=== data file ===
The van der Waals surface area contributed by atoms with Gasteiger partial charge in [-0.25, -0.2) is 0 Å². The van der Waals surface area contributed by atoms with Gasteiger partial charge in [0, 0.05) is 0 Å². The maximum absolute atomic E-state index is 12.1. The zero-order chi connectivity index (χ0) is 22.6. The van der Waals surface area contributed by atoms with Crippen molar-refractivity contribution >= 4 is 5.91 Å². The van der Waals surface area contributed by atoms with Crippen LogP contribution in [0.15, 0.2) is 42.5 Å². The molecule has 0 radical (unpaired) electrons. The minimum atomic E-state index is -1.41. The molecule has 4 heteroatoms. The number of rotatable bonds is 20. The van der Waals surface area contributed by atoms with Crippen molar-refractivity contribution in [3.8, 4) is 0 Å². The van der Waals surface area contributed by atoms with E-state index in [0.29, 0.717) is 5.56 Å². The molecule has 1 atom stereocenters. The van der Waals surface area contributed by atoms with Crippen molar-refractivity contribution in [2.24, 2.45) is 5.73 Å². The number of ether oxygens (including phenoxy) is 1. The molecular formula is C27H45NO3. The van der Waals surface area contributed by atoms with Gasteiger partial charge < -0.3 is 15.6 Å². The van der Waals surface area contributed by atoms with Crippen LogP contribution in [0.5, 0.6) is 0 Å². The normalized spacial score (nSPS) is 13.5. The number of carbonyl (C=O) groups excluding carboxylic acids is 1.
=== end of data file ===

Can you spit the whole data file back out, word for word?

The van der Waals surface area contributed by atoms with Gasteiger partial charge in [-0.25, -0.2) is 0 Å². The van der Waals surface area contributed by atoms with Gasteiger partial charge in [0, 0.05) is 0 Å². The maximum absolute atomic E-state index is 12.1. The zero-order chi connectivity index (χ0) is 22.6. The van der Waals surface area contributed by atoms with Crippen molar-refractivity contribution >= 4 is 5.91 Å². The van der Waals surface area contributed by atoms with Crippen LogP contribution in [0.15, 0.2) is 42.5 Å². The molecule has 0 radical (unpaired) electrons. The minimum atomic E-state index is -1.41. The molecule has 4 heteroatoms. The number of rotatable bonds is 20. The van der Waals surface area contributed by atoms with Crippen molar-refractivity contribution in [3.8, 4) is 0 Å². The van der Waals surface area contributed by atoms with E-state index in [0.29, 0.717) is 5.56 Å². The molecule has 1 atom stereocenters. The van der Waals surface area contributed by atoms with Crippen molar-refractivity contribution in [2.24, 2.45) is 5.73 Å². The number of ether oxygens (including phenoxy) is 1. The molecular formula is C27H45NO3. The van der Waals surface area contributed by atoms with Gasteiger partial charge < -0.3 is 15.6 Å². The van der Waals surface area contributed by atoms with Crippen LogP contribution in [0.5, 0.6) is 0 Å². The normalized spacial score (nSPS) is 13.5. The number of carbonyl (C=O) groups excluding carboxylic acids is 1.